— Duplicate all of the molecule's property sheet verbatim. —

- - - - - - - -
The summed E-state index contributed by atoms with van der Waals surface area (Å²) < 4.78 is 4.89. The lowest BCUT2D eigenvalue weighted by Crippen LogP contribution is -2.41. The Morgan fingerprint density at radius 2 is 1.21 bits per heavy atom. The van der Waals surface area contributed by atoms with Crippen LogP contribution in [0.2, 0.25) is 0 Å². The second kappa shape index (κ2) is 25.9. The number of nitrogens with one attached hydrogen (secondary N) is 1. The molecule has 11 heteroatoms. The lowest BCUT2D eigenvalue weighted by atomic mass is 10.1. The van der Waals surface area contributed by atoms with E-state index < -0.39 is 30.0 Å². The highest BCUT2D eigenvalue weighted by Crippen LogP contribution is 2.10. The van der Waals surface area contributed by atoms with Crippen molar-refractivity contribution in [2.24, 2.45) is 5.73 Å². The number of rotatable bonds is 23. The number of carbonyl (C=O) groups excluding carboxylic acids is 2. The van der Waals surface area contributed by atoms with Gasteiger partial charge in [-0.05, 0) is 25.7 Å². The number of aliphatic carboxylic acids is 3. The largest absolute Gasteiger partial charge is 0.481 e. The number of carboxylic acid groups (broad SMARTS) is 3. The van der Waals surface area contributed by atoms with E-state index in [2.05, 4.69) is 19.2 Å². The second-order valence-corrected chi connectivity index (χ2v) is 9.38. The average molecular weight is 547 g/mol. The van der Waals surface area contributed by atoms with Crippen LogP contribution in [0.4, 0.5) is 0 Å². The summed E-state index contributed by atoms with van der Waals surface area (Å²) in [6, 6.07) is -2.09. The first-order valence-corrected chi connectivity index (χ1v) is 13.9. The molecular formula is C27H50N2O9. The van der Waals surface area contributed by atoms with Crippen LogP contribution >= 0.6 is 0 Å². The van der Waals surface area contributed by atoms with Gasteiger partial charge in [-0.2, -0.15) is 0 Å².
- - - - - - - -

The summed E-state index contributed by atoms with van der Waals surface area (Å²) < 4.78 is 4.89. The lowest BCUT2D eigenvalue weighted by Crippen LogP contribution is -2.41. The Morgan fingerprint density at radius 2 is 1.21 bits per heavy atom. The van der Waals surface area contributed by atoms with Crippen LogP contribution in [0.2, 0.25) is 0 Å². The second kappa shape index (κ2) is 25.9. The number of nitrogens with one attached hydrogen (secondary N) is 1. The molecule has 11 heteroatoms. The lowest BCUT2D eigenvalue weighted by atomic mass is 10.1. The van der Waals surface area contributed by atoms with E-state index < -0.39 is 30.0 Å². The highest BCUT2D eigenvalue weighted by Crippen LogP contribution is 2.10. The van der Waals surface area contributed by atoms with Crippen molar-refractivity contribution in [2.24, 2.45) is 5.73 Å². The number of rotatable bonds is 23. The number of carbonyl (C=O) groups excluding carboxylic acids is 2. The van der Waals surface area contributed by atoms with Gasteiger partial charge in [-0.05, 0) is 25.7 Å². The number of aliphatic carboxylic acids is 3. The largest absolute Gasteiger partial charge is 0.481 e. The number of carboxylic acid groups (broad SMARTS) is 3. The van der Waals surface area contributed by atoms with E-state index in [2.05, 4.69) is 19.2 Å². The second-order valence-corrected chi connectivity index (χ2v) is 9.38. The average molecular weight is 547 g/mol. The van der Waals surface area contributed by atoms with Crippen LogP contribution in [0.4, 0.5) is 0 Å². The summed E-state index contributed by atoms with van der Waals surface area (Å²) in [6, 6.07) is -2.09. The first-order valence-corrected chi connectivity index (χ1v) is 13.9. The molecular formula is C27H50N2O9. The van der Waals surface area contributed by atoms with Crippen LogP contribution >= 0.6 is 0 Å². The van der Waals surface area contributed by atoms with Gasteiger partial charge in [-0.2, -0.15) is 0 Å².